The visit of Pope Francis to Philadelphia is a cause for celebration. The pontiff has won the hearts of people around the world, and his time here will be a blessing for many reasons.

This is also an opportunity to avoid the constitutional violations made when Pope John Paul II visited in 1979. Justice William Brennan, an observant Catholic who went to church daily, was a staunch defender of the constitutional prohibition on state aid to religion because the hand that giveth may also restrict — even destroy.

This was the lesson the city failed to learn in 1979, when Mayor Frank Rizzo announced, "I will build a church for my pope." I was then general counsel for the American Civil Liberties Union in Philadelphia. I responded that the ACLU would sue to prevent such a flagrant, brazen violation of the First Amendment. Rizzo refused to yield.

The city proceeded to build a platform in Logan Circle across from the Cathedral of SS. Peter and Paul and to erect a giant cross, all for the purpose of the pope's conduct of a Catholic Mass. It was all at the expense of the city.

I made the decision to sue to stop the city and I selected Henry Sawyer III to conduct the litigation. Sawyer was the most distinguished litigator in church-state matters of his time. Many volunteers of several religions asked to be plaintiffs and a Catholic was chosen to emphasize that this was not a sectarian cause but a matter of the U.S. Constitution. Thus, the case of Gilfillan v. City of Philadelphia was filed in federal court.

The ACLU did not sue the pope or the church, only the city to stop building the platform and supplying the cross. Other municipal expenses for the pope's visit were not challenged.

The case was assigned to Judge Raymond Broderick, a Catholic who was involved with the pope's visit. The question arose whether to ask Broderick to disqualify himself but Sawyer, in his finest hour, rose above the fray and proclaimed that the Constitution provides that it "shall be the supreme law of the land," and Broderick could be relied upon to obey its command. That ended the discussion.

Rizzo asserted that the ACLU wanted to stop the pope from saying Mass, which was not true, and in other cities the organization had gone to court to protect the pope's freedom of religion. We agreed that the Mass should proceed and, if the city was found to violate the Constitution, the church should reimburse the city for the expense of the platform and cross.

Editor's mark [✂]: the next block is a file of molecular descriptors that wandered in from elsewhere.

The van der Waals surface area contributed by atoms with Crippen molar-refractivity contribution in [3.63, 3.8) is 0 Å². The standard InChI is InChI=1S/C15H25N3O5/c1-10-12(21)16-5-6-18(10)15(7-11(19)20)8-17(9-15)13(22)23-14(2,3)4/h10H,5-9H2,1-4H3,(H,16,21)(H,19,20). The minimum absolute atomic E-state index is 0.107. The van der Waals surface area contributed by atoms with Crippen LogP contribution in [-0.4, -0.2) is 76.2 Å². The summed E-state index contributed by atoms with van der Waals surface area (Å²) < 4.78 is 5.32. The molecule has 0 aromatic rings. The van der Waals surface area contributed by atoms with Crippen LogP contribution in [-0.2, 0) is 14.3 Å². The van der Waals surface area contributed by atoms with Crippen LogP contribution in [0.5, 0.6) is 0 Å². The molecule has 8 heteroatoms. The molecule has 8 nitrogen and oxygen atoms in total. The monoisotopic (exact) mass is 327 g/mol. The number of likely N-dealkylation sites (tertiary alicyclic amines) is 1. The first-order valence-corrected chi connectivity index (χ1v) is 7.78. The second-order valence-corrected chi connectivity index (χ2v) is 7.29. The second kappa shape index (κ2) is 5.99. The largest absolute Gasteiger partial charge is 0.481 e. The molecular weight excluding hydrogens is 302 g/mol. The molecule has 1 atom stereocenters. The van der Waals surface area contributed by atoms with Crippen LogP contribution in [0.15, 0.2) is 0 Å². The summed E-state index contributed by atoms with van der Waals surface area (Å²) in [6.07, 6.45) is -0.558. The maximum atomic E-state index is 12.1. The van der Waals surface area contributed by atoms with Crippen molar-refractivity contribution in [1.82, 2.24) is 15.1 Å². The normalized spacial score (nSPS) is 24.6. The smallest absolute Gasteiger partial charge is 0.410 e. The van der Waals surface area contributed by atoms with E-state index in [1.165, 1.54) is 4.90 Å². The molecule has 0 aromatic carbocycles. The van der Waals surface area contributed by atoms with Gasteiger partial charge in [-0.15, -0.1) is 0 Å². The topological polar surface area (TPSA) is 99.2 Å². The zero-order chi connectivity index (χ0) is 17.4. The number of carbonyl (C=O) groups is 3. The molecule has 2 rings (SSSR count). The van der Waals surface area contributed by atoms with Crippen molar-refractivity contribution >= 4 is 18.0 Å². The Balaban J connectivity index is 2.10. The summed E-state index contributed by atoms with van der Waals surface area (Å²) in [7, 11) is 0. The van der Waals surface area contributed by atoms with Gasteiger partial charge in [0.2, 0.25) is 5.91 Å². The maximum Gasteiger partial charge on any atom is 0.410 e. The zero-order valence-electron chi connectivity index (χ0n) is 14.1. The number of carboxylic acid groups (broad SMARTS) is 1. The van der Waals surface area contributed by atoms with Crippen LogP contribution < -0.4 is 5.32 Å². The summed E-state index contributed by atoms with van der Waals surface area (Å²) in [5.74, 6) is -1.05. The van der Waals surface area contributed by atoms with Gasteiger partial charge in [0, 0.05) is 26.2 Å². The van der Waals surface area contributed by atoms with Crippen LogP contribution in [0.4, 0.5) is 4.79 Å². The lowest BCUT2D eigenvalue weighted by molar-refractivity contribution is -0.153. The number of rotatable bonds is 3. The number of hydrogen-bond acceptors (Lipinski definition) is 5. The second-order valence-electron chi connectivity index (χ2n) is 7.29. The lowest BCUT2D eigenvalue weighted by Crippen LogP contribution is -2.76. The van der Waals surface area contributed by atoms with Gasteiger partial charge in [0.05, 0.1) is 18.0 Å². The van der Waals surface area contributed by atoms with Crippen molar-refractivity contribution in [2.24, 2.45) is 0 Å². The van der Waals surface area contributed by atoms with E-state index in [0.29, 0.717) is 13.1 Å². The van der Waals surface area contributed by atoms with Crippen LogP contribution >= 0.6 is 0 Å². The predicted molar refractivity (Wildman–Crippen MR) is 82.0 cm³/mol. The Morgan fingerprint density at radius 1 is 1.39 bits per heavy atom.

The court ruled that the city violated the Constitution, and that was affirmed on appeal.

The city and church then asserted that the cross should remain in place in Logan Circle as an historic marker that Pope John Paul II had conducted a Mass there. When the ACLU threatened to return to court to prevent another church-state violation, the city backed down. The church moved the cross to its St. Charles Borromeo Seminary on City Avenue. That is where it belongs, in perpetual vigil to the First Amendment protection of freedom of religion and the separation of church and state.

There were fascinating aspects to the case, both in and out of court, and much has been written about it. There never was any doubt as to the constitutional righteousness of the ACLU's lawsuit to affirm the principle that government must obey the Constitution even when the pope is involved.

That did not restrain the flood of accusations that the ACLU was against Catholics and a right-wing Philadelphia newspaper columnist charged that ACLU stood for "Anti-Catholic Litigation Unit." The Pittsburgh Post-Gazette characterized those defending the First Amendment as "Jewish ACLU-types." The torrent of hate mail in the press was unprecedented but that received by ACLU was terrifying.

One letter in particular I cannot forget. Our executive director, Hilda Silverman, was threatened with murder. "As for Burton Caine," the epistle continued, "these Protestants are all alike."

As to the amount the city paid for the pope's Mass, the Wall Street Journal commented that only a fraction of the cost was paid by the church because the city excluded the value of labor and property furnished on the ground that that did not cost anything. However, the ACLU did not contest the cost in order to focus on the First Amendment principle of separation of church and state.

It is well to recall this history even as the city promises not to repeat it. Mayor Nutter says that no city funds will finance prayers of Pope Francis in Philadelphia. That will foreshadow a positive history of obeying the Constitution. It recalls a story that Justice William Brennan was fond of telling:

In a small town, before there were electric street lamps, a lamp lighter would light each lamp by hand. He placed his ladder against each lamp, climbed up, lit it, and moved on to the next one. And so he would continue until he was out of sight, but all could see the path taken.

After a wrong turn, the City of Philadelphia vows to follow the constitutional path in the city where that charter of liberty was born.

Burton Caine is a professor of law at Temple University School of Law and past president ACLU-Philadelphia.  bcaine@temple.edu